This man was apparently let out of prison early. He then allegedly went on to gun down Colorado's corrections chief. Look, I said I opposed the Death Penalty. I knew there were a few problems with that. Especially once I became a Christian. Ironic, I know. Most I knew who opposed the DP did so for reasons I increasingly saw as incompatible with classical Christian doctrines. I also struggled with the idea that it could lead to the innocent dying. It might be rare, but as far as we know, the verified cases of innocent people being executed are also rare. Both numbers might be higher than we imagine.
Which is why I found solace in the Church's position: mercy if at all possible, but not at the expense of protecting the widow and the orphan, the innocent so to speak. Nonetheless, I was always a little skittish about that section in the Catechism that seems, in an almost off handed way, to suggest it might be time to end the practice altogether. Not because it says it might be time, but the reason it gives: because now the State can protect us from criminals.
I'm not even sure what that means. At first it just bothered me. But the more I've looked into things, I've realized that the State is no more able to 'protect us' than it was 20 years ago, 50 years ago, 100 years ago. And this case in Colorado simply drives the point home. Like the inmates killed in a nearby prison over the last year, the young mother killed a few years ago by an escaped convict, now this man killed by an inmate accidentally let out early because of a clerical error, it's obvious that the State can't 'protect us.'
Call me silly, but I expect the Church to be right. I could buy the argument that the entire capital punishment process is a lumbering mess, that our justice system is in disarray, and that in the end there are a thousand things wrong with this country so often maligned and insulted that one loses track of what is wrong. How can such an inept and corrupt nation ever be trusted with the awesome power of life and death? Of course the same things then must be said about warfare, and even self protection. To the liberal's credit, all of these should (should, though with liberal presidents not always) be condemned outright. Nothing, and I mean nothing, to kill or die for after all.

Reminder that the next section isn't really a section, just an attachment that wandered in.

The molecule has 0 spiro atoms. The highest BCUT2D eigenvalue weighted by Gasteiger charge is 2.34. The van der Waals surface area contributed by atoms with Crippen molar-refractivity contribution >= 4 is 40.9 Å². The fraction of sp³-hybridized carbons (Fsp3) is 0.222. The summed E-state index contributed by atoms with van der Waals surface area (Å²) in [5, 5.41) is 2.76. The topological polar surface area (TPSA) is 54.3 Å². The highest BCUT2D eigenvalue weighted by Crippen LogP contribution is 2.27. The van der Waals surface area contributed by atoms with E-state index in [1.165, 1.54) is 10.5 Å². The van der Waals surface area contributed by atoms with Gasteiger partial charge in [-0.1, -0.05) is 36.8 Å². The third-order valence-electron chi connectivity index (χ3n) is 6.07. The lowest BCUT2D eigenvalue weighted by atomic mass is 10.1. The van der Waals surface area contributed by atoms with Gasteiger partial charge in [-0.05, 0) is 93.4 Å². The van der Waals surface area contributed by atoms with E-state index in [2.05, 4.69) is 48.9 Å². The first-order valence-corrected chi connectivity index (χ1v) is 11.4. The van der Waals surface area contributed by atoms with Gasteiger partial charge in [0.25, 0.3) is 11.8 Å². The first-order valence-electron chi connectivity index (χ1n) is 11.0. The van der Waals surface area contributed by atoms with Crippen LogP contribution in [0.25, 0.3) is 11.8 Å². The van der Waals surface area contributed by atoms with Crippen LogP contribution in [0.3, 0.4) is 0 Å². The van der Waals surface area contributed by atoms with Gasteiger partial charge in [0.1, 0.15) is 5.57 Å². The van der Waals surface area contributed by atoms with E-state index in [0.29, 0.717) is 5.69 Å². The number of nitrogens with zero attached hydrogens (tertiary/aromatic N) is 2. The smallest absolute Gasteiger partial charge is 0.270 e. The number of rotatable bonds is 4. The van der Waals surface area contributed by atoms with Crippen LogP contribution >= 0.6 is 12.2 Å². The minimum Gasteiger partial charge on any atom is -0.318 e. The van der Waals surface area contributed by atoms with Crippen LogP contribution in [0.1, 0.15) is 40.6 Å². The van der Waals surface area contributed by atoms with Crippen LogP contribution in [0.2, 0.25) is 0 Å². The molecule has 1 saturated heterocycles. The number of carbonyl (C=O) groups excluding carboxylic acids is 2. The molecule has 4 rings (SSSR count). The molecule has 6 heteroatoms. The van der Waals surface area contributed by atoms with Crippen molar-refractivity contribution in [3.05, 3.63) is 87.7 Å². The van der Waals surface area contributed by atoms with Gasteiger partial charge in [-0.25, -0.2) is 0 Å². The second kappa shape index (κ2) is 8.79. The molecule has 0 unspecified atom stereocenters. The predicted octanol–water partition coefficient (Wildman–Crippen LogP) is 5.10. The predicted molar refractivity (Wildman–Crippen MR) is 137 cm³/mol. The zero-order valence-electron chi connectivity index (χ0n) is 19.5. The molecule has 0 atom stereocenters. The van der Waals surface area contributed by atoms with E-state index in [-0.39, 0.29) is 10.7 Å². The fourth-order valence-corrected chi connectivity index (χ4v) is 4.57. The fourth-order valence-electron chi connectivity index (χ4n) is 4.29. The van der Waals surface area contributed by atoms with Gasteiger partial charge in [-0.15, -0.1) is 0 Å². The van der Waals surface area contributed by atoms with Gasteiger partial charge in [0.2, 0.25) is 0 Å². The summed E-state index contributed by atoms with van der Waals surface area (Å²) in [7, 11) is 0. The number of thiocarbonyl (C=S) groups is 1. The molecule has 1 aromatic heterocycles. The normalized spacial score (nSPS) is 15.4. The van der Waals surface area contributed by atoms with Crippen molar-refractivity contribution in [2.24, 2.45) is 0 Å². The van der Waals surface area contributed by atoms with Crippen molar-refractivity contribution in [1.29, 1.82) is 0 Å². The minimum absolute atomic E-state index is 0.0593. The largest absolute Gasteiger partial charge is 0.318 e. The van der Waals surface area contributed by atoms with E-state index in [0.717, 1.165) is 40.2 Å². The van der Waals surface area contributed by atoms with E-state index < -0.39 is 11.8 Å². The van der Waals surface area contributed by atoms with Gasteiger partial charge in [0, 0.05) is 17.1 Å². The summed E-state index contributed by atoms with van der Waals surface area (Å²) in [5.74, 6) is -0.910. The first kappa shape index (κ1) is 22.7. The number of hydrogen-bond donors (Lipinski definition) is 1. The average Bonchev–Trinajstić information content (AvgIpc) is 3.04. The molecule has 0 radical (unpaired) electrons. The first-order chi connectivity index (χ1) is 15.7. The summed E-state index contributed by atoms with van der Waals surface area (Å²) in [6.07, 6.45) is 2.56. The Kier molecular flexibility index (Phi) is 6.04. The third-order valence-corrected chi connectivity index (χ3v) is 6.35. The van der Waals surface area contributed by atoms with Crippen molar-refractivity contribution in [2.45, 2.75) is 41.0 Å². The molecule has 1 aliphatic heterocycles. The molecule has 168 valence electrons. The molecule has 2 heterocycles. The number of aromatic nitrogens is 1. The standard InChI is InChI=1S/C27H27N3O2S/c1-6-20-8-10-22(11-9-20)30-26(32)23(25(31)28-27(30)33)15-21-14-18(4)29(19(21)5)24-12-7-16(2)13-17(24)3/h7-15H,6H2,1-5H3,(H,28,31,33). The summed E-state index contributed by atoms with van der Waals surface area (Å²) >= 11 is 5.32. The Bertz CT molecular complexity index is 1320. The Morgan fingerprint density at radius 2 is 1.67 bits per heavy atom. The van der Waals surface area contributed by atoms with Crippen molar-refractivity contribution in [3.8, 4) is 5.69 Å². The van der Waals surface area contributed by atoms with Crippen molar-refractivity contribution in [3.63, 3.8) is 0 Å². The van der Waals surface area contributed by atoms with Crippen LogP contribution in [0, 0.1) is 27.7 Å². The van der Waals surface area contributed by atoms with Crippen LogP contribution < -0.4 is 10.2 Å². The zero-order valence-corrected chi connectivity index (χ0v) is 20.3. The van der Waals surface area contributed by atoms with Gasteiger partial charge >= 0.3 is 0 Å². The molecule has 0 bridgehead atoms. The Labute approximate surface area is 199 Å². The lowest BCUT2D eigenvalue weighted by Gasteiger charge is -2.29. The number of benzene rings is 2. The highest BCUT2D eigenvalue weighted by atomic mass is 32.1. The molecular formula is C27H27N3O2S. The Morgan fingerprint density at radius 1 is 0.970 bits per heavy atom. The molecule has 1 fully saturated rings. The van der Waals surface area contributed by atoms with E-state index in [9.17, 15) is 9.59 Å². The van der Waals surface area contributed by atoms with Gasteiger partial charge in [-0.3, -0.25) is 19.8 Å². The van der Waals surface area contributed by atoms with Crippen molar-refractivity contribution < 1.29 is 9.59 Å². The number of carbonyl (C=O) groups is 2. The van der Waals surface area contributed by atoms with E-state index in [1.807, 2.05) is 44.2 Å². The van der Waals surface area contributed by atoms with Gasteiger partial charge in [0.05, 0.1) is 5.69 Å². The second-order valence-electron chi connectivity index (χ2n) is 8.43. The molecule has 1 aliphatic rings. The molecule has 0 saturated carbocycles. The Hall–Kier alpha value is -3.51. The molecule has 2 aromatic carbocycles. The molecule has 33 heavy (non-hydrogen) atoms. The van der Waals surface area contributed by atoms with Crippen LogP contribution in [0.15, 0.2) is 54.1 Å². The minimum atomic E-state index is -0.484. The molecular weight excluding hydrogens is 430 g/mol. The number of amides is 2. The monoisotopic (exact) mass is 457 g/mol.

But to rest the abolition of capital punishment on something that is so clearly false. What does it even mean? Just because you are the One, Holy, Catholic and Apostolic Church does not give you the right to say wrong things. You can't say 2+2=1. You can't say squares are round. You can't say driving is safer because pixies and leprechauns are now living in the traffic lights. And you can't say we can basically change 2000 years of understanding a subject because of something that is so easily and demonstrably false. For if you do it for this topic, there is not one thing in the world to suggest you won't do it for another. So get back to the drawing board and reflect. Either keep the teaching where it was, or at least find reasons to change it based on what is true, not on what is almost clear as day wrong.